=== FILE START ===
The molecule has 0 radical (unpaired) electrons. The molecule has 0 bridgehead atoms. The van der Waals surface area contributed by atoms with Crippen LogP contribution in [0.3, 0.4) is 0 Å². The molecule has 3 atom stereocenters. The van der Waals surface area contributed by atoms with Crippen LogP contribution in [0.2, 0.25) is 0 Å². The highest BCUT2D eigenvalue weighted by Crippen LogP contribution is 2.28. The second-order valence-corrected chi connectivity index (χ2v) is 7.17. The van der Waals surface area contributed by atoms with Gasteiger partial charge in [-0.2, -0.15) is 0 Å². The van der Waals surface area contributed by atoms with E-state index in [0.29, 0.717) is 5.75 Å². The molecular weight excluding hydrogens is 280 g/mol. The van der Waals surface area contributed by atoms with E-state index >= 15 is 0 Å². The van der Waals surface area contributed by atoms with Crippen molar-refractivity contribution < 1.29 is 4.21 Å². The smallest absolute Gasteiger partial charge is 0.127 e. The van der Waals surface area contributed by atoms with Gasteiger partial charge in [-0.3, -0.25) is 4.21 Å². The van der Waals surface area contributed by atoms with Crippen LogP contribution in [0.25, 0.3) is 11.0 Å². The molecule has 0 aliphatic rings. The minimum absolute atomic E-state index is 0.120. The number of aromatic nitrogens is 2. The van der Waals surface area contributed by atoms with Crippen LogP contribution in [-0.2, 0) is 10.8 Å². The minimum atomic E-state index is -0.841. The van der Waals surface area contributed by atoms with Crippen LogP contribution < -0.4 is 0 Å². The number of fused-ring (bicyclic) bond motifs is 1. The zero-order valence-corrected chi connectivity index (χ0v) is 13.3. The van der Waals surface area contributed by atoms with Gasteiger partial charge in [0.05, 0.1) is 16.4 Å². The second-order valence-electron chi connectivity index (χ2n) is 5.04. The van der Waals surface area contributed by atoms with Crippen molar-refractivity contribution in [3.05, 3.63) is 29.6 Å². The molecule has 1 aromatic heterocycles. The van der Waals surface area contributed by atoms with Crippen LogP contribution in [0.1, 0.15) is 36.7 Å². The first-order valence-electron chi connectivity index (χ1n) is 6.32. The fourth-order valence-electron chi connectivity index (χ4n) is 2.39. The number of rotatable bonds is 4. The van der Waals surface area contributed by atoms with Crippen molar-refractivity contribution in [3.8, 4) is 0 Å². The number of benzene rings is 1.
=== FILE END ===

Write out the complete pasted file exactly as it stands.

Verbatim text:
The molecule has 0 radical (unpaired) electrons. The molecule has 0 bridgehead atoms. The van der Waals surface area contributed by atoms with Crippen LogP contribution in [0.3, 0.4) is 0 Å². The molecule has 3 atom stereocenters. The van der Waals surface area contributed by atoms with Crippen LogP contribution in [0.2, 0.25) is 0 Å². The highest BCUT2D eigenvalue weighted by Crippen LogP contribution is 2.28. The second-order valence-corrected chi connectivity index (χ2v) is 7.17. The van der Waals surface area contributed by atoms with Gasteiger partial charge in [-0.2, -0.15) is 0 Å². The van der Waals surface area contributed by atoms with E-state index in [0.29, 0.717) is 5.75 Å². The molecular weight excluding hydrogens is 280 g/mol. The van der Waals surface area contributed by atoms with E-state index >= 15 is 0 Å². The van der Waals surface area contributed by atoms with Crippen molar-refractivity contribution < 1.29 is 4.21 Å². The smallest absolute Gasteiger partial charge is 0.127 e. The van der Waals surface area contributed by atoms with Gasteiger partial charge in [-0.3, -0.25) is 4.21 Å². The van der Waals surface area contributed by atoms with Crippen LogP contribution in [0.25, 0.3) is 11.0 Å². The molecule has 0 aliphatic rings. The minimum absolute atomic E-state index is 0.120. The number of aromatic nitrogens is 2. The van der Waals surface area contributed by atoms with Crippen LogP contribution in [-0.2, 0) is 10.8 Å². The minimum atomic E-state index is -0.841. The van der Waals surface area contributed by atoms with Crippen LogP contribution < -0.4 is 0 Å². The number of fused-ring (bicyclic) bond motifs is 1. The zero-order valence-corrected chi connectivity index (χ0v) is 13.3. The van der Waals surface area contributed by atoms with Gasteiger partial charge in [0.05, 0.1) is 16.4 Å². The second-order valence-electron chi connectivity index (χ2n) is 5.04. The van der Waals surface area contributed by atoms with Crippen molar-refractivity contribution in [3.05, 3.63) is 29.6 Å². The molecule has 1 aromatic heterocycles. The van der Waals surface area contributed by atoms with Crippen LogP contribution in [0.1, 0.15) is 36.7 Å². The first-order valence-electron chi connectivity index (χ1n) is 6.32. The fourth-order valence-electron chi connectivity index (χ4n) is 2.39. The number of rotatable bonds is 4. The van der Waals surface area contributed by atoms with Crippen molar-refractivity contribution in [3.8, 4) is 0 Å². The number of benzene rings is 1.